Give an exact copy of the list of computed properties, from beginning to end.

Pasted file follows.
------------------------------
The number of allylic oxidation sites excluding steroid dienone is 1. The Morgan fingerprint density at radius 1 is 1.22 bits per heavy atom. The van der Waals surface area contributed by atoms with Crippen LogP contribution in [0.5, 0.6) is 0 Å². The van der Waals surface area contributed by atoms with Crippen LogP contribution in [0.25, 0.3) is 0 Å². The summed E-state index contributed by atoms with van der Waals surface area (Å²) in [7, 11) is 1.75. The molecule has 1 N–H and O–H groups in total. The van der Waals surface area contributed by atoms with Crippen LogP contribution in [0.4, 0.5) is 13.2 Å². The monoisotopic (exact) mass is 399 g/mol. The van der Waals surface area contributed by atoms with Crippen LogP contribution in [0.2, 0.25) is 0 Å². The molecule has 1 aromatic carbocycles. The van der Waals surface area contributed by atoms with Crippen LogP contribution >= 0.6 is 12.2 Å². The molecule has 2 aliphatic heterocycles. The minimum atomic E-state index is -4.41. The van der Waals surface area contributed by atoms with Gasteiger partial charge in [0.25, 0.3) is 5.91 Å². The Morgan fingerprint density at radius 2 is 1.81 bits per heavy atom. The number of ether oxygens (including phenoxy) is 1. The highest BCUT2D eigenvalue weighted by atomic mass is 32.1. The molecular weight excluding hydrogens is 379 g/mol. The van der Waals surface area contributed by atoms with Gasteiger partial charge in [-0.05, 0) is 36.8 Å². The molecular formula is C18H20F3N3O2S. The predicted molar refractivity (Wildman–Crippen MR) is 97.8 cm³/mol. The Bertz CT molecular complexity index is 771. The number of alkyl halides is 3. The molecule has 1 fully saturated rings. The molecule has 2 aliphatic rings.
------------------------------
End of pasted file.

The number of allylic oxidation sites excluding steroid dienone is 1. The Morgan fingerprint density at radius 1 is 1.22 bits per heavy atom. The van der Waals surface area contributed by atoms with Crippen LogP contribution in [0.5, 0.6) is 0 Å². The van der Waals surface area contributed by atoms with Crippen LogP contribution in [0.25, 0.3) is 0 Å². The summed E-state index contributed by atoms with van der Waals surface area (Å²) in [7, 11) is 1.75. The molecule has 1 N–H and O–H groups in total. The van der Waals surface area contributed by atoms with Crippen LogP contribution in [0.4, 0.5) is 13.2 Å². The monoisotopic (exact) mass is 399 g/mol. The van der Waals surface area contributed by atoms with Crippen LogP contribution in [0.2, 0.25) is 0 Å². The molecule has 1 aromatic carbocycles. The van der Waals surface area contributed by atoms with Crippen LogP contribution >= 0.6 is 12.2 Å². The molecule has 2 aliphatic heterocycles. The minimum atomic E-state index is -4.41. The van der Waals surface area contributed by atoms with Gasteiger partial charge in [0.25, 0.3) is 5.91 Å². The Morgan fingerprint density at radius 2 is 1.81 bits per heavy atom. The number of ether oxygens (including phenoxy) is 1. The highest BCUT2D eigenvalue weighted by atomic mass is 32.1. The molecular weight excluding hydrogens is 379 g/mol. The van der Waals surface area contributed by atoms with Gasteiger partial charge in [-0.05, 0) is 36.8 Å². The molecular formula is C18H20F3N3O2S. The predicted molar refractivity (Wildman–Crippen MR) is 97.8 cm³/mol. The Bertz CT molecular complexity index is 771. The number of alkyl halides is 3. The molecule has 1 fully saturated rings. The molecule has 2 aliphatic rings.